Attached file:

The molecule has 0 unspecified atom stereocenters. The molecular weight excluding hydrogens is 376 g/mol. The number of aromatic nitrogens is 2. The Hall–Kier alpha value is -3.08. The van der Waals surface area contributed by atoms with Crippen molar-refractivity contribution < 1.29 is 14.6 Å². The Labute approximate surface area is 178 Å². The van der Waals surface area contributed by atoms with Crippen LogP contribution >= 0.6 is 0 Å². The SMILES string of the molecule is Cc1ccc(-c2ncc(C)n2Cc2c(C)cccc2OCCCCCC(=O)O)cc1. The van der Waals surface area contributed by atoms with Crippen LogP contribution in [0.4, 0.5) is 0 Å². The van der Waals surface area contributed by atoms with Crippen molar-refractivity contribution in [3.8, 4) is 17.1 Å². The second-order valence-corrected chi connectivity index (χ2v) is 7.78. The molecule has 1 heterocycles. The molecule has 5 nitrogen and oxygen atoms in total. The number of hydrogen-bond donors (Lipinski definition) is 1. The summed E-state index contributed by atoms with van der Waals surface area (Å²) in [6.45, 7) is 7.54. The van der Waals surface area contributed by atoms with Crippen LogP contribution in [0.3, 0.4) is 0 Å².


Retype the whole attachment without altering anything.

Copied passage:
The molecule has 0 unspecified atom stereocenters. The molecular weight excluding hydrogens is 376 g/mol. The number of aromatic nitrogens is 2. The Hall–Kier alpha value is -3.08. The van der Waals surface area contributed by atoms with Crippen molar-refractivity contribution < 1.29 is 14.6 Å². The Labute approximate surface area is 178 Å². The van der Waals surface area contributed by atoms with Crippen LogP contribution >= 0.6 is 0 Å². The SMILES string of the molecule is Cc1ccc(-c2ncc(C)n2Cc2c(C)cccc2OCCCCCC(=O)O)cc1. The van der Waals surface area contributed by atoms with Crippen LogP contribution in [0.4, 0.5) is 0 Å². The van der Waals surface area contributed by atoms with Crippen molar-refractivity contribution in [3.8, 4) is 17.1 Å². The second-order valence-corrected chi connectivity index (χ2v) is 7.78. The molecule has 1 heterocycles. The molecule has 5 nitrogen and oxygen atoms in total. The number of hydrogen-bond donors (Lipinski definition) is 1. The summed E-state index contributed by atoms with van der Waals surface area (Å²) in [6.45, 7) is 7.54. The van der Waals surface area contributed by atoms with Crippen LogP contribution in [0.3, 0.4) is 0 Å².